Over 25 percent of the used vehicles sold through eight CarMax locations in the United States had recall defects that were not addressed, according to a recent safety report.
The 2017 study, conducted by the Center For Auto Safety, the Consumers for Auto Reliability and Safety Foundation and the MASSPIRG Education Fund, noted that vehicles with unresolved safety recalls had more than doubled since 2015 at the five locations surveyed in both years. That is worthy of a raised eyebrow or two.
Questions remain, however. While the review cites numerous locations selling vehicles with what many would consider unacceptable issues, we don’t definitively know if this is indicative of CarMax as a whole. But lets face it, there were 64 million vehicles recalled for safety problems last year — exceeding the total for the previous three years combined.
That said, consumers should not be sold vehicles with outstanding recalls without being informed in advance. While CarMax does provide an “AutoCheck” report and the option to go over VIN-specific recalls with a sales associate, it’s not obligatory for customers to pay attention. Likewise, the report may not include any recall information outright.
Brought to our attention by Jalopnik, the study states that at least 45 of the 1,699 vehicles surveyed contained recalled Takata airbags, which have been attributed to 16 deaths and countless injuries. That’s a little less forgivable than a loose seat or faulty drink holder, despite the recall’s massive scale.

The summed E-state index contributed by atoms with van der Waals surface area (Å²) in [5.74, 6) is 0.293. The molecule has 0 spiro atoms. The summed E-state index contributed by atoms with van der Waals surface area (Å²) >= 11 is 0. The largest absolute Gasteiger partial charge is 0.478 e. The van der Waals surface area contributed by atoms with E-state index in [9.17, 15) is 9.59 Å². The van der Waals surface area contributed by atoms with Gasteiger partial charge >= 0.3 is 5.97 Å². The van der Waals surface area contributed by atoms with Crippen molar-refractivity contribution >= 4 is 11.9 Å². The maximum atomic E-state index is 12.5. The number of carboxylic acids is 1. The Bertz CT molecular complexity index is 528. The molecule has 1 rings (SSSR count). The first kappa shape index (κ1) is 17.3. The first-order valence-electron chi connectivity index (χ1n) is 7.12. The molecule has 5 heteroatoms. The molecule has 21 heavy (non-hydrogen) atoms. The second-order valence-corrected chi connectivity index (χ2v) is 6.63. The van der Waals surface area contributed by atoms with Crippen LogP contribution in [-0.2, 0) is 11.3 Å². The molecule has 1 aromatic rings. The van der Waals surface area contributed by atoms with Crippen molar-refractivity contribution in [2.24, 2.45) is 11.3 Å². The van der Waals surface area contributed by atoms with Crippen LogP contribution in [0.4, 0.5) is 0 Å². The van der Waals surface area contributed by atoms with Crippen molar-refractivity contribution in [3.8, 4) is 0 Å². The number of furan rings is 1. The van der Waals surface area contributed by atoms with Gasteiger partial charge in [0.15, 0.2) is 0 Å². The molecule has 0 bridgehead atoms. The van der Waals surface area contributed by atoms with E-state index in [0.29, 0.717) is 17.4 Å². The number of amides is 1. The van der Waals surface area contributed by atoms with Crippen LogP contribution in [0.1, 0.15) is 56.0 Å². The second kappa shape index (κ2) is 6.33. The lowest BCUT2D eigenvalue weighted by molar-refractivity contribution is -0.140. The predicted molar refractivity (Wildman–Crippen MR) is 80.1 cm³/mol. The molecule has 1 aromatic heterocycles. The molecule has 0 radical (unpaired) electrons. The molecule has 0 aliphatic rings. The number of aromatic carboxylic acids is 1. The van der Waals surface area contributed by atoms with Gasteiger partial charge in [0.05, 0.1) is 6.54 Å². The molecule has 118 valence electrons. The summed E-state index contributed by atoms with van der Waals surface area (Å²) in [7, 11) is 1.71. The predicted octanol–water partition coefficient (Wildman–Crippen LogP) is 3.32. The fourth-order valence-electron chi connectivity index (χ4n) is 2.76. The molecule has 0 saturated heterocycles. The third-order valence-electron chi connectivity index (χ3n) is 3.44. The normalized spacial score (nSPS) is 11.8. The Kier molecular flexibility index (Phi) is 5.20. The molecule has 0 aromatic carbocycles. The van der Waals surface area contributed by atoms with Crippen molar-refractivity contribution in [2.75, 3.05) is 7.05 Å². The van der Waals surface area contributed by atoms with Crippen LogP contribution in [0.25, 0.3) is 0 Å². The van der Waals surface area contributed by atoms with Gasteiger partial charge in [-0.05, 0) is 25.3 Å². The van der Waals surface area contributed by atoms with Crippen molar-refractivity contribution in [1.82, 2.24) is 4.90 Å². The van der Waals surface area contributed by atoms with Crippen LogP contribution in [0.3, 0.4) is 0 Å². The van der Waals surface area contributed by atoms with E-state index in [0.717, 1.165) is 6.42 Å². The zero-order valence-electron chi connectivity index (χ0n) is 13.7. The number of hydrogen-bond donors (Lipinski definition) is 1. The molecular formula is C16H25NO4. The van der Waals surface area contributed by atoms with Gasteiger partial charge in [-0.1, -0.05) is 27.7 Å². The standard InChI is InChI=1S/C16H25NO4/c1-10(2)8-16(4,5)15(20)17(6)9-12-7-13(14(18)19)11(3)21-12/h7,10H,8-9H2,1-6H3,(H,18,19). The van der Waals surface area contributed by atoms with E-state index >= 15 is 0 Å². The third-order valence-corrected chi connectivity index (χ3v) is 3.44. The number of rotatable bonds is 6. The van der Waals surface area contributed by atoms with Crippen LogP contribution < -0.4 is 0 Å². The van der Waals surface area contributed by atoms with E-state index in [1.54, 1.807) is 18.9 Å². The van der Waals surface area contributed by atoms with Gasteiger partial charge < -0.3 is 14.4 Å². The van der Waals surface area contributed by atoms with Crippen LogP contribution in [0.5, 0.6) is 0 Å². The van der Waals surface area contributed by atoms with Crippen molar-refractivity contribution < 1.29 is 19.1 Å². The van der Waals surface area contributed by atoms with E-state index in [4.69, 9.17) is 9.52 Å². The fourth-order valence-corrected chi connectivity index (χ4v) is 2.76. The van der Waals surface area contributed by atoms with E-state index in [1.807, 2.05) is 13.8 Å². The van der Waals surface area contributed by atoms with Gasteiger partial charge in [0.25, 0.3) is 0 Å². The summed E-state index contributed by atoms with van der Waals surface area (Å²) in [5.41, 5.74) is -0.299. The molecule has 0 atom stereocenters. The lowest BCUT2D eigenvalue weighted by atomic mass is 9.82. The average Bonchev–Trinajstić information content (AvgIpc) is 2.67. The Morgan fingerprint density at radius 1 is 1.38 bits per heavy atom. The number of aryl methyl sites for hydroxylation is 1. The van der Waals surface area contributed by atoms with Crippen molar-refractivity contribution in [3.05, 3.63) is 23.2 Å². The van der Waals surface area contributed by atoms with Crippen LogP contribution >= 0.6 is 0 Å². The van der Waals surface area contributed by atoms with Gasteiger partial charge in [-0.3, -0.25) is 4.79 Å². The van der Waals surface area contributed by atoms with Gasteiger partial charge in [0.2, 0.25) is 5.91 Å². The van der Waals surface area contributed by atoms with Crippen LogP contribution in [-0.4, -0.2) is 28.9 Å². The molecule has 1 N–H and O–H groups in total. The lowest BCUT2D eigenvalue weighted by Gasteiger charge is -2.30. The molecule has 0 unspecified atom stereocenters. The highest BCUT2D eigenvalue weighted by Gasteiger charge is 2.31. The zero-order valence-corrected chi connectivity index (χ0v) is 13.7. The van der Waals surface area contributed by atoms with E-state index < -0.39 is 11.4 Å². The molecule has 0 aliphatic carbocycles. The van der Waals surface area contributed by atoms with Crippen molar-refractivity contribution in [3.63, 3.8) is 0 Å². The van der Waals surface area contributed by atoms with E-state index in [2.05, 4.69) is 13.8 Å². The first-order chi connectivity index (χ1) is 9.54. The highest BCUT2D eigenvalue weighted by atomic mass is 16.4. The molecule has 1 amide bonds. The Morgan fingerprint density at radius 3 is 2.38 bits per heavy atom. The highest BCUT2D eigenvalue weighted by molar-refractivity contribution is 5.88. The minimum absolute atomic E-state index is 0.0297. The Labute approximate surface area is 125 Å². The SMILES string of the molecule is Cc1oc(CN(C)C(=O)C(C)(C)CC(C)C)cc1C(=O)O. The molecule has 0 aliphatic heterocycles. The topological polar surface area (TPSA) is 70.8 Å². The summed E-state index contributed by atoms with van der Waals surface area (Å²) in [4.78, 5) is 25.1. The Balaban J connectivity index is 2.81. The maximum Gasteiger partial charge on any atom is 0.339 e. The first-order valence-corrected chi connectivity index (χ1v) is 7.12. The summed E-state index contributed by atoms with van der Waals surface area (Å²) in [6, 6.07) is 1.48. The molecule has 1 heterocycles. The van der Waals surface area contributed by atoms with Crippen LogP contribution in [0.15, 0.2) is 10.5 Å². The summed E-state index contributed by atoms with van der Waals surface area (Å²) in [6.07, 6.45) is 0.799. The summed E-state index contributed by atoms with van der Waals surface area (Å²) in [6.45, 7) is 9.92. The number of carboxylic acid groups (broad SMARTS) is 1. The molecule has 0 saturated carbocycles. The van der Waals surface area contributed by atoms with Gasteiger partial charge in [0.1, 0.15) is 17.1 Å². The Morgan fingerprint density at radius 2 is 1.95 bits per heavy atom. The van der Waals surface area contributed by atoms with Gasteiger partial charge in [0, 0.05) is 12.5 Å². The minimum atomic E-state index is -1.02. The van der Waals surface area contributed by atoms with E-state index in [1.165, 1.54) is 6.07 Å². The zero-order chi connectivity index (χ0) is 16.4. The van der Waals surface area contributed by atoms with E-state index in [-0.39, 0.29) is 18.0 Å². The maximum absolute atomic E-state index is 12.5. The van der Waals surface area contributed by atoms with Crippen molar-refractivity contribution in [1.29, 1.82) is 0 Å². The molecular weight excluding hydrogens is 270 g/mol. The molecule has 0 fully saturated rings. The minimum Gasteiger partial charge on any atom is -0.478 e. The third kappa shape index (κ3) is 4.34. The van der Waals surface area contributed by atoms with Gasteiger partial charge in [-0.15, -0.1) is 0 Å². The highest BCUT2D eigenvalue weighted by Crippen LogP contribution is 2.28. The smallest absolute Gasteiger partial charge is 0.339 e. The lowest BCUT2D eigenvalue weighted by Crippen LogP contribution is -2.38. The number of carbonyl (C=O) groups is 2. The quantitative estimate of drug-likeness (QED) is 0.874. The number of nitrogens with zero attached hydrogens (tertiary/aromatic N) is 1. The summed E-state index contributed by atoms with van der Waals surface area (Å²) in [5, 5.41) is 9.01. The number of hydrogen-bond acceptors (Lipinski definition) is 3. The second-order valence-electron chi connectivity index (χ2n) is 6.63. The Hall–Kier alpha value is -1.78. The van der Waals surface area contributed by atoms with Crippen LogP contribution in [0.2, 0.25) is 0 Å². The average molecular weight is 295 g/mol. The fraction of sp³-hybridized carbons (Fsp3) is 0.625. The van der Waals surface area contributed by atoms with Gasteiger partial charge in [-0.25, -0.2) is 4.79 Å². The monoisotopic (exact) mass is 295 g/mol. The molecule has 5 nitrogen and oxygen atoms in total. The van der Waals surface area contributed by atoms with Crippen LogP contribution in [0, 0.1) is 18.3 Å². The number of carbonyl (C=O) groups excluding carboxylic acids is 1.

Dealers passing off lemons as quality automobiles isn’t an uncommon practice but CarMax presents itself differently than your average no-title-no-problem sketch artist. Its recent influx of duds could be attributed to the abnormally high number of recalls within the automotive industry. Honestly, we’d have been surprised if the research found fewer cars with outstanding problems this year.
Of the sample, 461 cars contained some unresolved issue — which accounted for 27 percent of all vehicles currently for sale between the eight locations. Those would be poor marks even if the study was intentionally choosing bad apples, however, the report doesn’t go into great detail about its methodology. Assumedly, it wanted to look into the five previously selected sites and picked the other three out of convenience.
Here are the shops in question, in case you were curious: In Massachusetts we have CarMax of North Attleboro, Danvers, Norwood, and Westborough. California locations included Oxnard and Sacramento South, and Connecticut’s East Haven and Hartford were also part of the study.
All of the cars in the sample were individually assessed based on the inventory available through the CarMax website and are available in the full report.
CarMax issued a response to the study, saying it “provides the most transparent and integrity-driven car buying experience in the industry. Our approach to recalls is no different. CarMax has led the industry in recall transparency and shares vehicle specific recall information in-store and online.”
It then went on to provide a link to the National Highway Traffic Safety Administration recall lookup website, with the VIN pre-populated, allowing customers to obtain open recall information on any used vehicle for sale. This is true and incredibly easy for anyone with thirty seconds to spare.
Finally, customers are required sign a form acknowledging the NHTSA recall information prior to signing sales documents. At this point, whether or not they actually did kind of doesn’t matter because the legal burden is off the seller.
Sure, we’d love to see CarMax taking care of problems prior to sale and shouting out recall details to unaware consumers. But they’re operating within the boundaries of the law and giving shoppers the tools necessary to make informed decisions — if they are willing to take advantage of them.
The only serious issue we see is that some CarMax locations seem to be more willing to take on a sketchier inventory. In which case, buyer beware. Of course, if you do hate your purchase the company does offer a five-day money-back guarantee.